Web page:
Kathryn Garcia on the Challenges of Being a Woman in New York Politics
On Tuesday, April 26, LM Live hosted New York’s Director of State Operations Kathryn Garcia and Downtown Alliance President Jessica Lappin for its Women’s Breakfast at Trinity Commons. The event marked a number of firsts, including the inaugural LM Live event (post-LMHQ closure) and the first in-person Women’s Breakfast since the start of the pandemic. Trinity Commons’s spectacular new wood-paneled event space provided a picturesque backdrop.
Garcia, who previously headed New York City’s Sanitation Department and the New York City Housing Authority before embarking on a mayoral run in 2021, spoke about the challenges of being a woman leader across typically male-dominated city agencies. Though initially Garcia felt she had to prove herself to staffers, they would often bring their daughters to work to meet her. “They’d say, ‘See, you can be head of the Sanitation Department, you can be head of NYCHA,'” Garcia said. “I was a role model for them.”
Garcia also talked about her aforementioned run for mayor in the Democratic primary last year, in which she came in behind then-Brooklyn Borough President Eric Adams by only 0.8 percentage points. Though she proved to be a formidable candidate, initially Garcia said she was plagued by naysayers who questioned her electability, despite her many years of leading city agencies.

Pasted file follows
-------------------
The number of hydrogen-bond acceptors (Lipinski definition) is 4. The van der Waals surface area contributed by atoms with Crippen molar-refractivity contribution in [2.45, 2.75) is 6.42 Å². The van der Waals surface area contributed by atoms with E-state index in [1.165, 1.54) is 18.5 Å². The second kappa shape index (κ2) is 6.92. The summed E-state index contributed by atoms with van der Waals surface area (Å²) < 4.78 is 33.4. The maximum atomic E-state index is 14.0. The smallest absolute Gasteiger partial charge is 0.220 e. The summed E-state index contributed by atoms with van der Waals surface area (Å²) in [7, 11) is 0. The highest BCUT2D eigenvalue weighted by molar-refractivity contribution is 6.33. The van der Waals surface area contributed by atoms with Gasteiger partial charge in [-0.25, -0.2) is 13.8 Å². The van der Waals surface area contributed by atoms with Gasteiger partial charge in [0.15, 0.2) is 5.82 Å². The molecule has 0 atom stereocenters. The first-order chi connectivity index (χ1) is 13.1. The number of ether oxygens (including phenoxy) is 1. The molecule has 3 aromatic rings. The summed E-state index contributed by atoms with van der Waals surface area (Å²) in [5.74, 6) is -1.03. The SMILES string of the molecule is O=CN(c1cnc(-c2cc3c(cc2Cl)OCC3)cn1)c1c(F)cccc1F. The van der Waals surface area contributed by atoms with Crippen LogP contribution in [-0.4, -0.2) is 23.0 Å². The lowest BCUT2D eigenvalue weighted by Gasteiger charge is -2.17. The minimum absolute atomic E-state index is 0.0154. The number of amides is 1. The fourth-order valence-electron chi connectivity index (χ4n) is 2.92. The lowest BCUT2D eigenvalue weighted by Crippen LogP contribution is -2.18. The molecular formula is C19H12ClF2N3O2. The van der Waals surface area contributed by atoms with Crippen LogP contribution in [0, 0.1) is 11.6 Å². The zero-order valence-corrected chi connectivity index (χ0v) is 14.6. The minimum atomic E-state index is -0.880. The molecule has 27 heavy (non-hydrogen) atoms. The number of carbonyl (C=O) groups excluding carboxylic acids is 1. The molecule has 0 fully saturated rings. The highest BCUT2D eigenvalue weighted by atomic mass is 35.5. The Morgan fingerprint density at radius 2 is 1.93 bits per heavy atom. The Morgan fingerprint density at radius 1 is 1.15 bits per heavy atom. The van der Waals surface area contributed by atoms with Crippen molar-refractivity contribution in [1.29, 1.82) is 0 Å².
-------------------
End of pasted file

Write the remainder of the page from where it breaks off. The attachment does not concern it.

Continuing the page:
“The amount of Is she a viable candidate? that happens for women and not for men is astonishing,” Garcia said, noting that she felt the message was, “‘You’re competent enough, but I don’t know if I can get enough people to vote for you.'”
Still, Garcia said the challenge was worth it. “Running for office is not easy, but fascinating, and a real commitment to the city you love,” she said.
She also had praise for Governor Kathy Hochul, New York’s first female governor, who appointed Garcia as director of state operations last September along with an unprecedented number of women leaders. Garcia said the change in leadership gender dynamics is palpable. “People listen in a way that has not happened before in rooms I’ve been in,” she said.
And Garcia touched on some of the challenges the state currently faces, including the need to bring people back to offices in New York City. The state relies on economic activity generated by office tenants and building owners, Garcia pointed out, but she also stressed that more flexibility for office workers was warranted. “Especially for women, who bore more of a burden in the pandemic with childcare and eldercare,” Garcia said, noting that many women ended up scaling back their careers or leaving the workforce entirely.Tags: jessica lappin, kathryn garcia, lm live, womens breakfast